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Egg prices spike as bird flu continues to wipe out U.S. commercial chicken flocks

Cage-free eggs are still available at favorable price points

Carton of eggs at grocery store
Photo (c) d3sign - Getty Images
If your grocery list includes eggs, be ready to pay more. Officials report that egg prices were rising quickly due to inflation and shipping costs, but they've gotten even more expensive due to the country’s worst outbreak of bird flu (H5N1) in nearly 10 years.

FoodMarket.com reports that retail prices for large eggs average $3.14 a dozen, up from $2.77 a dozen last year. Extra-large eggs are featured at $4.16 a dozen on average, 64% above a year ago. Data from the U.S. Department of Agriculture (USDA) shows a further breakdown of prices by region. 

How bad is the bird flu this time around? Overall, NPR reports that more than 22 million birds have died from the disease, including millions of chickens and turkeys in barns and backyards that had been raised to provide eggs or meat.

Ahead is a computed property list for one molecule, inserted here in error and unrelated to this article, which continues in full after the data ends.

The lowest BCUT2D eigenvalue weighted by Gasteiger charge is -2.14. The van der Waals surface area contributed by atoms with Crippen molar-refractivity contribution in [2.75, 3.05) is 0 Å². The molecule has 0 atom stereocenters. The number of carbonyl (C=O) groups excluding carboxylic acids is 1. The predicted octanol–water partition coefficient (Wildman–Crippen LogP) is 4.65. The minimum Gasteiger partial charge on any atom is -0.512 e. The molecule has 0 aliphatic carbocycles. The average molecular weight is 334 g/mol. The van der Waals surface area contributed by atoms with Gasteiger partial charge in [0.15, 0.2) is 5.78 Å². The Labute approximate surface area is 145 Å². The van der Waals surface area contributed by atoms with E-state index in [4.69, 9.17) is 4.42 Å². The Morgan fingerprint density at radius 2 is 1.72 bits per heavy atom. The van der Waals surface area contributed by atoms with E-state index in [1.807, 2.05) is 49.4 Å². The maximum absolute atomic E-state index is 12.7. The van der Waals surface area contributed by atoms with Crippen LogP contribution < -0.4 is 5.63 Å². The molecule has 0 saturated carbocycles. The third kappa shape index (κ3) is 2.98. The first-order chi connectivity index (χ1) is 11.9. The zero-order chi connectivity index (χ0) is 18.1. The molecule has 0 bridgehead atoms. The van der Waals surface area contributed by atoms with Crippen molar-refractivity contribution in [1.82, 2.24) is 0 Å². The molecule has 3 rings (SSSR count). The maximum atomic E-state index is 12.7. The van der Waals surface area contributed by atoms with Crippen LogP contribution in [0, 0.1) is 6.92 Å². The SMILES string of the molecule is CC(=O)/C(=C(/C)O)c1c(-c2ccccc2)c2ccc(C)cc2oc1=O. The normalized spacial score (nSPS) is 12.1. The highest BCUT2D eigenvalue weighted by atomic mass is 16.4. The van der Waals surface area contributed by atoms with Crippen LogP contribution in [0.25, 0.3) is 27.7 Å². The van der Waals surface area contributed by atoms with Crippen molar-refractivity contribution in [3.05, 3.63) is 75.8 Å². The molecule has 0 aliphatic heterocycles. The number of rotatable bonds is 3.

In Iowa, the leading U.S. state when it comes to egg production, more than 5 million birds died at an egg-laying facility in Osceola in a single day, according to the USDA. Overall, it’s estimated that more than 13 million birds have been culled from flocks in the state.

It should be noted that the H5N1 bird flu poses relatively little risk to humans. The Centers for Disease Control and Prevention (CDC) says the risk is "low;" however, some who have job-related or recreational exposures to birds are at a higher risk of infection

Cage-free eggs instead?

If grocery shoppers think they can hedge their bets by buying cage-free eggs instead, they just might be right. The USDA says grocers are starting to shift their promotional focus to cage-free offerings because they currently have a better competitive price point and better margins than commercial eggs.

The agency said the average ad price for cage-free eggs declined by $0.39 to $2.47 per dozen. It also said the average ad price spread between 12-packs of Large caged eggs and cage-free eggs narrowed by $0.27 per dozen, bringing it to a spread of $1.00 per dozen.

“As wholesale prices for caged eggs remain strong, retailers are shifting their attention to promoting cage-free types with a more competitive price point,” the agency said in its overview of the situation.

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